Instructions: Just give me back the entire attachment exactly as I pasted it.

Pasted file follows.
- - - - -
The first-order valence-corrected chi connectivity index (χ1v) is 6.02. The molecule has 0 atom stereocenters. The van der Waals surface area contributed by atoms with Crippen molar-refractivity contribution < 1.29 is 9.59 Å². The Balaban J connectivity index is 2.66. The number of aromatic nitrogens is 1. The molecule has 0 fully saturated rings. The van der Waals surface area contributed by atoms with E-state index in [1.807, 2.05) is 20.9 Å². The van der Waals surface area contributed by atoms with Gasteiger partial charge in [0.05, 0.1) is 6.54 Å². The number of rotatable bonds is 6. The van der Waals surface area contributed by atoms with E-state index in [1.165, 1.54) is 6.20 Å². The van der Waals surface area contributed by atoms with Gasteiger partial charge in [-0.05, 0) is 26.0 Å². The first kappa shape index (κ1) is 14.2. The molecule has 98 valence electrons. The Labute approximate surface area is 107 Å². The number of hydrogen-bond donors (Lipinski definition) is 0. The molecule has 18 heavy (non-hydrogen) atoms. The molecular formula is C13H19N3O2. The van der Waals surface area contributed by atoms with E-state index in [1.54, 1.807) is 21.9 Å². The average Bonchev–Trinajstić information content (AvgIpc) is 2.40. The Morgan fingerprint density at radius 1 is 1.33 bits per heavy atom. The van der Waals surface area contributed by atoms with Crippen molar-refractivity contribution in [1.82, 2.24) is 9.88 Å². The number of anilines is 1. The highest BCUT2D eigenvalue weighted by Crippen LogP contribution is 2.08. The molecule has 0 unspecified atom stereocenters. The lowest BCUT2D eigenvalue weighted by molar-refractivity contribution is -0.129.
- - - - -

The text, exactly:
The first-order valence-corrected chi connectivity index (χ1v) is 6.02. The molecule has 0 atom stereocenters. The van der Waals surface area contributed by atoms with Crippen molar-refractivity contribution < 1.29 is 9.59 Å². The Balaban J connectivity index is 2.66. The number of aromatic nitrogens is 1. The molecule has 0 fully saturated rings. The van der Waals surface area contributed by atoms with E-state index in [1.807, 2.05) is 20.9 Å². The van der Waals surface area contributed by atoms with Gasteiger partial charge in [0.05, 0.1) is 6.54 Å². The number of rotatable bonds is 6. The van der Waals surface area contributed by atoms with E-state index in [1.165, 1.54) is 6.20 Å². The van der Waals surface area contributed by atoms with Gasteiger partial charge in [-0.05, 0) is 26.0 Å². The first kappa shape index (κ1) is 14.2. The molecule has 98 valence electrons. The Labute approximate surface area is 107 Å². The number of hydrogen-bond donors (Lipinski definition) is 0. The molecule has 18 heavy (non-hydrogen) atoms. The molecular formula is C13H19N3O2. The van der Waals surface area contributed by atoms with E-state index in [1.54, 1.807) is 21.9 Å². The average Bonchev–Trinajstić information content (AvgIpc) is 2.40. The Morgan fingerprint density at radius 1 is 1.33 bits per heavy atom. The van der Waals surface area contributed by atoms with Crippen molar-refractivity contribution in [1.82, 2.24) is 9.88 Å². The number of anilines is 1. The highest BCUT2D eigenvalue weighted by Crippen LogP contribution is 2.08. The molecule has 0 unspecified atom stereocenters. The lowest BCUT2D eigenvalue weighted by molar-refractivity contribution is -0.129.